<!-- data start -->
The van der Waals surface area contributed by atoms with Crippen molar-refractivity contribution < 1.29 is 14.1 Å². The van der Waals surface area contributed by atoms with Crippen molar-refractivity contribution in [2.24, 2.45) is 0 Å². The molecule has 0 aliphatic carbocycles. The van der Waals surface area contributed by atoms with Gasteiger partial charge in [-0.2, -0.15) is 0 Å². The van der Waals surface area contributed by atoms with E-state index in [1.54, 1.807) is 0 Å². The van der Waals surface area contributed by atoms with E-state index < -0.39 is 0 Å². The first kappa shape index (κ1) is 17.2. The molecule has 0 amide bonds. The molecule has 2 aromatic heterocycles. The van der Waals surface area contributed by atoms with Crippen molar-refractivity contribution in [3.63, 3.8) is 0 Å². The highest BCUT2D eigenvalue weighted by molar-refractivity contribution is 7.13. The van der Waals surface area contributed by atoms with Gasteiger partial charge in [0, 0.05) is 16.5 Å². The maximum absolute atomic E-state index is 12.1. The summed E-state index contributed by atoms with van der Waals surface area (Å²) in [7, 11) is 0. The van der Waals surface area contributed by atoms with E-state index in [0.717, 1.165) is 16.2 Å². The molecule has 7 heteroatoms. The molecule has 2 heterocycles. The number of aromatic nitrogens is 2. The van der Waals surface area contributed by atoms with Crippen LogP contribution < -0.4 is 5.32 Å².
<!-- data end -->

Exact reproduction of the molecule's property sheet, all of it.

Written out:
The van der Waals surface area contributed by atoms with Crippen molar-refractivity contribution < 1.29 is 14.1 Å². The van der Waals surface area contributed by atoms with Crippen molar-refractivity contribution in [2.24, 2.45) is 0 Å². The molecule has 0 aliphatic carbocycles. The van der Waals surface area contributed by atoms with Gasteiger partial charge in [-0.2, -0.15) is 0 Å². The van der Waals surface area contributed by atoms with E-state index in [1.54, 1.807) is 0 Å². The van der Waals surface area contributed by atoms with E-state index < -0.39 is 0 Å². The first kappa shape index (κ1) is 17.2. The molecule has 0 amide bonds. The molecule has 2 aromatic heterocycles. The van der Waals surface area contributed by atoms with Crippen molar-refractivity contribution in [3.63, 3.8) is 0 Å². The highest BCUT2D eigenvalue weighted by molar-refractivity contribution is 7.13. The van der Waals surface area contributed by atoms with Gasteiger partial charge in [0, 0.05) is 16.5 Å². The maximum absolute atomic E-state index is 12.1. The summed E-state index contributed by atoms with van der Waals surface area (Å²) in [7, 11) is 0. The van der Waals surface area contributed by atoms with E-state index in [0.717, 1.165) is 16.2 Å². The molecule has 7 heteroatoms. The molecule has 2 heterocycles. The number of aromatic nitrogens is 2. The van der Waals surface area contributed by atoms with Crippen LogP contribution < -0.4 is 5.32 Å².